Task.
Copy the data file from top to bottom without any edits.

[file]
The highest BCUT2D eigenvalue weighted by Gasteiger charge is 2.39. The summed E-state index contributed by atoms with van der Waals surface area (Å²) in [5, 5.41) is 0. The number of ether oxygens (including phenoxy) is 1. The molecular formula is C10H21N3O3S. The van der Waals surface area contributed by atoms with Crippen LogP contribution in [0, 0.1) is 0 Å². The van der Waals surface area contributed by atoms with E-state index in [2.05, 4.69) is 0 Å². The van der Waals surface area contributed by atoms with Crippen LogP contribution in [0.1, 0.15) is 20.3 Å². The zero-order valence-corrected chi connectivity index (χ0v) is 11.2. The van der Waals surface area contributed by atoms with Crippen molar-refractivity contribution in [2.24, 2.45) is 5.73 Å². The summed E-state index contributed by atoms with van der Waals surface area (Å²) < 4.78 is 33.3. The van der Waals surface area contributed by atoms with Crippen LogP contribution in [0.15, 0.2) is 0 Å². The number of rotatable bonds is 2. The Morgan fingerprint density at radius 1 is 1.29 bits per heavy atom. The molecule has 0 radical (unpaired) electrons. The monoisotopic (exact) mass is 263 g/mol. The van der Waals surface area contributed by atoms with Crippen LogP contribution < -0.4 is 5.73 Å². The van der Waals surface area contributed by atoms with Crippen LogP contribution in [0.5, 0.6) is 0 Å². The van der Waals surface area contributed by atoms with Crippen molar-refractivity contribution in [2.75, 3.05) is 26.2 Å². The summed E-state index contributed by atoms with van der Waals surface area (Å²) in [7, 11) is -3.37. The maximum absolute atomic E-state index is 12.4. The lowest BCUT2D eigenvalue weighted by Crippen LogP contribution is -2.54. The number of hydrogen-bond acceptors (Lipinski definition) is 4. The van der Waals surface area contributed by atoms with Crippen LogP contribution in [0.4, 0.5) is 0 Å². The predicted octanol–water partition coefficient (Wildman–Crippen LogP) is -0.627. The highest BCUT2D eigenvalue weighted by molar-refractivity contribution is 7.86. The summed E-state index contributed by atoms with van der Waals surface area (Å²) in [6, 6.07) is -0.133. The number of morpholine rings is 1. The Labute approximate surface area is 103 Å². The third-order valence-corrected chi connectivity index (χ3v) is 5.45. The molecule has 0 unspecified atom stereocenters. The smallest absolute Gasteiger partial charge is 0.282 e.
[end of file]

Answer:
The highest BCUT2D eigenvalue weighted by Gasteiger charge is 2.39. The summed E-state index contributed by atoms with van der Waals surface area (Å²) in [5, 5.41) is 0. The number of ether oxygens (including phenoxy) is 1. The molecular formula is C10H21N3O3S. The van der Waals surface area contributed by atoms with Crippen LogP contribution in [0, 0.1) is 0 Å². The van der Waals surface area contributed by atoms with E-state index in [2.05, 4.69) is 0 Å². The van der Waals surface area contributed by atoms with Crippen LogP contribution in [0.1, 0.15) is 20.3 Å². The zero-order valence-corrected chi connectivity index (χ0v) is 11.2. The van der Waals surface area contributed by atoms with Crippen molar-refractivity contribution in [2.24, 2.45) is 5.73 Å². The summed E-state index contributed by atoms with van der Waals surface area (Å²) < 4.78 is 33.3. The van der Waals surface area contributed by atoms with Crippen LogP contribution in [0.15, 0.2) is 0 Å². The number of rotatable bonds is 2. The Morgan fingerprint density at radius 1 is 1.29 bits per heavy atom. The molecule has 0 radical (unpaired) electrons. The monoisotopic (exact) mass is 263 g/mol. The van der Waals surface area contributed by atoms with Crippen LogP contribution < -0.4 is 5.73 Å². The van der Waals surface area contributed by atoms with Crippen LogP contribution in [0.5, 0.6) is 0 Å². The van der Waals surface area contributed by atoms with Crippen molar-refractivity contribution in [2.75, 3.05) is 26.2 Å². The summed E-state index contributed by atoms with van der Waals surface area (Å²) in [7, 11) is -3.37. The maximum absolute atomic E-state index is 12.4. The lowest BCUT2D eigenvalue weighted by Crippen LogP contribution is -2.54. The number of hydrogen-bond acceptors (Lipinski definition) is 4. The van der Waals surface area contributed by atoms with Crippen LogP contribution in [0.4, 0.5) is 0 Å². The predicted octanol–water partition coefficient (Wildman–Crippen LogP) is -0.627. The highest BCUT2D eigenvalue weighted by molar-refractivity contribution is 7.86. The summed E-state index contributed by atoms with van der Waals surface area (Å²) in [6, 6.07) is -0.133. The number of morpholine rings is 1. The Labute approximate surface area is 103 Å². The third-order valence-corrected chi connectivity index (χ3v) is 5.45. The molecule has 0 unspecified atom stereocenters. The smallest absolute Gasteiger partial charge is 0.282 e.